Meet the new Tetris world champs
So you think you're good at the classic block puzzler? Not compared with these guys you're not.
Make sure you watch where you point your bricks, because there are some new Tetris sheriffs in town.
The annual Tetris World Championships, held on the University of Southern California campus over the weekend, crowned several new kings of the classic puzzler. Hundreds of players competed on Sony's PlayStation 3 and the classic Nintendo NES console for an official Tetris trophy and more than $5,000 in cash and prizes.
The matches were decided by whoever faltered first by accumulating a game-ending tower of bricks; the tournament bracket had several interesting stipulations to make the epic brick battle more adventurous.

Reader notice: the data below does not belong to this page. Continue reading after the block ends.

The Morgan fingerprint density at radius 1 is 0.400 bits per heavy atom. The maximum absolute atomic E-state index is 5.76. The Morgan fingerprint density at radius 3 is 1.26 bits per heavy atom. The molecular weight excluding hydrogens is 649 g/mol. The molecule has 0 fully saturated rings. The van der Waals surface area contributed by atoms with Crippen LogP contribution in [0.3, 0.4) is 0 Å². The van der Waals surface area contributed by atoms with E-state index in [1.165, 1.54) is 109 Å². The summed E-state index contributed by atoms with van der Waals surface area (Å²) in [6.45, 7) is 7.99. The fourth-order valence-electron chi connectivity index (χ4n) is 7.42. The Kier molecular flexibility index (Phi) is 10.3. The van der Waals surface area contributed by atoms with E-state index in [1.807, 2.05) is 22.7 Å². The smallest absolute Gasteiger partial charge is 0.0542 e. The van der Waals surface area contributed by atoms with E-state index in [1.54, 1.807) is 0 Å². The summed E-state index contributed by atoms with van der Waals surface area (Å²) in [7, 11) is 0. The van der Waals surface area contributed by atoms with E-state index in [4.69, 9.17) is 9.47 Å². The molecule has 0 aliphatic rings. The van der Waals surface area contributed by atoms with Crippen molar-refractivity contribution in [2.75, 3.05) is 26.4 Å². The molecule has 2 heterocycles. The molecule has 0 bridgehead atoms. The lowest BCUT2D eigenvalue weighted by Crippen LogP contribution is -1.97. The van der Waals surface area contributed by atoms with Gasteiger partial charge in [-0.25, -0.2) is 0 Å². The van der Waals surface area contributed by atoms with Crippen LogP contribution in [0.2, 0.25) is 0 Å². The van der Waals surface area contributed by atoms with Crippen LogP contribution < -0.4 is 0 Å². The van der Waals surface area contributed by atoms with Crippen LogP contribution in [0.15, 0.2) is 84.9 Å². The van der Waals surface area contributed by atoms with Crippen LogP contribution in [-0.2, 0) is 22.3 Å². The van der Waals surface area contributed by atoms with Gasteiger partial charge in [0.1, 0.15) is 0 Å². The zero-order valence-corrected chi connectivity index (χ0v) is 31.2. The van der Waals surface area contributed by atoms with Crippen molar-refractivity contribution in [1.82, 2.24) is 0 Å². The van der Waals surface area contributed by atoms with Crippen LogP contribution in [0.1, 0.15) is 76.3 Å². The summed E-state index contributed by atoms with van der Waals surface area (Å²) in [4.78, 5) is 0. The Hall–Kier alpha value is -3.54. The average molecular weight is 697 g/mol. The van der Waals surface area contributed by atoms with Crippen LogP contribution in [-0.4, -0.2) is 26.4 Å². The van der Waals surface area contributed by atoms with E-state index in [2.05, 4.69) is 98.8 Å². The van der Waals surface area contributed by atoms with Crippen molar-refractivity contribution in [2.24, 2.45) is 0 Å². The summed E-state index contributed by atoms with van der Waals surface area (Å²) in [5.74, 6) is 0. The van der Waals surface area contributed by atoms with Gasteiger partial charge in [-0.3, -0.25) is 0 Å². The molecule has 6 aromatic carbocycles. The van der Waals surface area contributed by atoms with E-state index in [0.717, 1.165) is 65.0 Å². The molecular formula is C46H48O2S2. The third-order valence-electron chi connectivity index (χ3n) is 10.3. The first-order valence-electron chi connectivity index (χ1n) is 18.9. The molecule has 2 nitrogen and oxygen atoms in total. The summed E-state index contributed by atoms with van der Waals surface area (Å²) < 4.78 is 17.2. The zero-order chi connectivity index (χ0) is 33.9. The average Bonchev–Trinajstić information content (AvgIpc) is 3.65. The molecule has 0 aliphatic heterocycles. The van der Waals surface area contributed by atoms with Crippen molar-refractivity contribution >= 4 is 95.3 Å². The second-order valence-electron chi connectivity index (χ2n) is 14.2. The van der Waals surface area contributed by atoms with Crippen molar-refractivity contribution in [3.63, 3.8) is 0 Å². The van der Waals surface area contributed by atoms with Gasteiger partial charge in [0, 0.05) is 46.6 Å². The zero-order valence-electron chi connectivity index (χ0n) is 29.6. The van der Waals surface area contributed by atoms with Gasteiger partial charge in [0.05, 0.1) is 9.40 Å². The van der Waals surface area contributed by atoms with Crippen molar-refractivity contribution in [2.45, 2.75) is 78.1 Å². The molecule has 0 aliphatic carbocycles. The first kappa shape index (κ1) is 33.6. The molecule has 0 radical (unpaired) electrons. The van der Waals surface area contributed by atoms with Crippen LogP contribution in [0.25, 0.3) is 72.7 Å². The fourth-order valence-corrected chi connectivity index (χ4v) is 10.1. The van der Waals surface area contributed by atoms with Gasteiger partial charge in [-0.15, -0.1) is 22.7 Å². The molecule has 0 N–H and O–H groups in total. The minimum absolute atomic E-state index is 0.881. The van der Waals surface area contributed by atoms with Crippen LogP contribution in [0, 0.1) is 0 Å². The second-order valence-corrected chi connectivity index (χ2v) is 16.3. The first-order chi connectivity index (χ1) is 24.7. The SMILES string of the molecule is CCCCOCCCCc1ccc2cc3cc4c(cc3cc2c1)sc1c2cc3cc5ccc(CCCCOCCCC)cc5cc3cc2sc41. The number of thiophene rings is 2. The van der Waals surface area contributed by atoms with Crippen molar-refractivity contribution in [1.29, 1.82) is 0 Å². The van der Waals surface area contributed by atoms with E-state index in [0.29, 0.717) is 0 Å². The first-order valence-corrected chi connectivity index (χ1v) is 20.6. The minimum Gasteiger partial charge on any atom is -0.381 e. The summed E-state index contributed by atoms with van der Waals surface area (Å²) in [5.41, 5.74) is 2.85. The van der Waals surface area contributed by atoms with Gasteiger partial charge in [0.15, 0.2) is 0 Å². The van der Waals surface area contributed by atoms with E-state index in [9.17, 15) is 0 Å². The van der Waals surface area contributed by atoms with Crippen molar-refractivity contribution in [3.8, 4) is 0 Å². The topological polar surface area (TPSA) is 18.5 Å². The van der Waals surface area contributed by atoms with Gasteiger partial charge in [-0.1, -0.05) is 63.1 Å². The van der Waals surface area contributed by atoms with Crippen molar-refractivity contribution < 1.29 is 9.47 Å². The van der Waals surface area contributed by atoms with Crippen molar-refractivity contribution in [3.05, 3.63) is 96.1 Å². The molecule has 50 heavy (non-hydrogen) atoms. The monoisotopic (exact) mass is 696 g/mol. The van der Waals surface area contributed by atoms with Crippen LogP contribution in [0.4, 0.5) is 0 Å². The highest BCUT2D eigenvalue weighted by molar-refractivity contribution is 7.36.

For example, once the top eight arose from the qualifying rounds of the NES tournament, gamers faced off against each other in best of three matches that started on level 18. Jonas Neubauer, a 30-year-old Loan Coordinator from California, won the NES tournament for a second consecutive year. I would avoid playing against him anytime soon.
The PlayStation Tetris tournament was a new addition this year, and split into two factions: one-on-one matchups, and a team scenario. After several grueling late rounds (with best of seven match-ups), John Tran, a 27-year-old student from California, won the solo contest. Tran also won the PlayStation multiplayer portion along with Roger Teng, giving him some unbelievable geek street cred for winning twice during a single video game championship.
Check out some videos of the event at the official Tetris YouTube page.